Photo Essay: A Captivating Journey Through The Fortress City Of Fasil Ghebbi, Ethiopia

Located in Ethiopia’s Gondar Region, Fasil Ghebbi is a massive fortress city that was ruled by the Ethiopian emperor Fasilides and those that replaced him. The city was established as a permanent capital in 1636 and was extremely important until its slow decline at the end of the 1700s, though it served as the center of the Ethiopian government until 1864. The wall that surrounds it is 900 meters long, which gave impressive views to anybody that approached. Inside, there are over twenty palaces, churches, monasteries and buildings, including the massive Fasilides Palace (often called Gondar Castle). The entire area is a UNESCO World Heritage Site, and the organization has done quite a bit of restoration to many of the buildings. The size and scope make it one of the largest historical sites in all of Africa. Here is a captivating photo essay through the fortress city of Fasil Ghebbi, Ethiopia.

Fasilides Castle ethiopia

Fasilides Castle (Shutterstock)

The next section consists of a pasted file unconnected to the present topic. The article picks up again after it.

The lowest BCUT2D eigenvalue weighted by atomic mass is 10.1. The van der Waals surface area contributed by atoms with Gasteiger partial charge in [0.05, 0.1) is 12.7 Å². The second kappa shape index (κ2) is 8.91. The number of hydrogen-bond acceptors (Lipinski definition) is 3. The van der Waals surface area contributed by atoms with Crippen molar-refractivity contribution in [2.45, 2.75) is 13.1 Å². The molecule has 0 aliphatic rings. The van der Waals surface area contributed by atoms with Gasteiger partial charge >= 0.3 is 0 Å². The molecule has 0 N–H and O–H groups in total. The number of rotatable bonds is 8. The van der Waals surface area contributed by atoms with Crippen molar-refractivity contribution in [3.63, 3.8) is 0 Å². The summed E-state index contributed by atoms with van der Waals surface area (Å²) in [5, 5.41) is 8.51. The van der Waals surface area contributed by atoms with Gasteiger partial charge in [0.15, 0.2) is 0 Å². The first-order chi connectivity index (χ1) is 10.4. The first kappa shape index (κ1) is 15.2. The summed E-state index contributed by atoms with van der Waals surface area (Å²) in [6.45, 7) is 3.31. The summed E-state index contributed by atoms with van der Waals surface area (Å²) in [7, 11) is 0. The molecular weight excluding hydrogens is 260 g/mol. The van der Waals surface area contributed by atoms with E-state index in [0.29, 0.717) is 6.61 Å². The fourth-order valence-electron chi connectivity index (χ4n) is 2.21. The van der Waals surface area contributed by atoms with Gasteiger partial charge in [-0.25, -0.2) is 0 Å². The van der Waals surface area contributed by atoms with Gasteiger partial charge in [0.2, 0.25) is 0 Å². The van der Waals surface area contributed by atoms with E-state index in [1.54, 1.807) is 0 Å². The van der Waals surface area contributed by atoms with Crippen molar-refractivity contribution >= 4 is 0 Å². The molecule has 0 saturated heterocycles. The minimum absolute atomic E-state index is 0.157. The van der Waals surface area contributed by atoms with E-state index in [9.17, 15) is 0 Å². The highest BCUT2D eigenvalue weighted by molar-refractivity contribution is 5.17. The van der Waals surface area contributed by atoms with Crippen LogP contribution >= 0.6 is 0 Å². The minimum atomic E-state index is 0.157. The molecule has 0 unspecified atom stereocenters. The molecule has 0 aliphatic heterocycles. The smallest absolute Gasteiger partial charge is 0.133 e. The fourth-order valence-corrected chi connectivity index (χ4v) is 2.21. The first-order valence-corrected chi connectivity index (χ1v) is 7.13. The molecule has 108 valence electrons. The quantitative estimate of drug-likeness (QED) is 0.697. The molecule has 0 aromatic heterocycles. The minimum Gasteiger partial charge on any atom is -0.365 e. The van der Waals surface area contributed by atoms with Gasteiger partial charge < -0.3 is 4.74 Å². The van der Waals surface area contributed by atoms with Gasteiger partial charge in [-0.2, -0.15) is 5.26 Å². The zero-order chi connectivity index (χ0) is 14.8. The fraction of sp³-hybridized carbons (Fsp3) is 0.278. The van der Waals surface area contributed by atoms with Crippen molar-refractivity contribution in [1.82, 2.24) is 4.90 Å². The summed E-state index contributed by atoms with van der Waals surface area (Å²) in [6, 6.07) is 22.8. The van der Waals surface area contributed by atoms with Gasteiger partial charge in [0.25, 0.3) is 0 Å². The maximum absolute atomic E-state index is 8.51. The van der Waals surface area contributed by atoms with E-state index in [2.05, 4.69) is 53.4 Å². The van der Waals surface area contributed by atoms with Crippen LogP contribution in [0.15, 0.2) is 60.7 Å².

Outside the walls of Fasilides Castle (notice the Ethiopian flag flying on top)

ethiopian woman fasil ghebbi

Courtesy of SarahTz / flickr

An woman looks out over the walls

fasil ghebbi inside

Courtesy of Martijn Munneke / flickr

A great capture from inside the grounds

view of fasilides bath


The approach to the Fasilides bath

outside fasilides castle


The streets on the outside of the grounds shows more of the daily life in Gondar

fasil ghebbi sunset

Courtesy of Matt Saunders / flickr

A view of the wall and hillsides at sunset

fasilides baths


An inside view of the Fasilides Baths

 inside fasil ghebbi

Courtesy of SarahTz / flickr

Taking a walk through the inside

dome fasil ghebbi

Courtesy of Jenn Dyer / flickr

One of the medieval domes

roots gondar fasilides baths


You can tell the roots around the baths have been there for a long time

pigeon fasil ghebbi

Courtesy of A. Davey / flickr

Nobody lives inside anymore except these pigeons

ruins at fasilides


The vines are starting to take over these ruins

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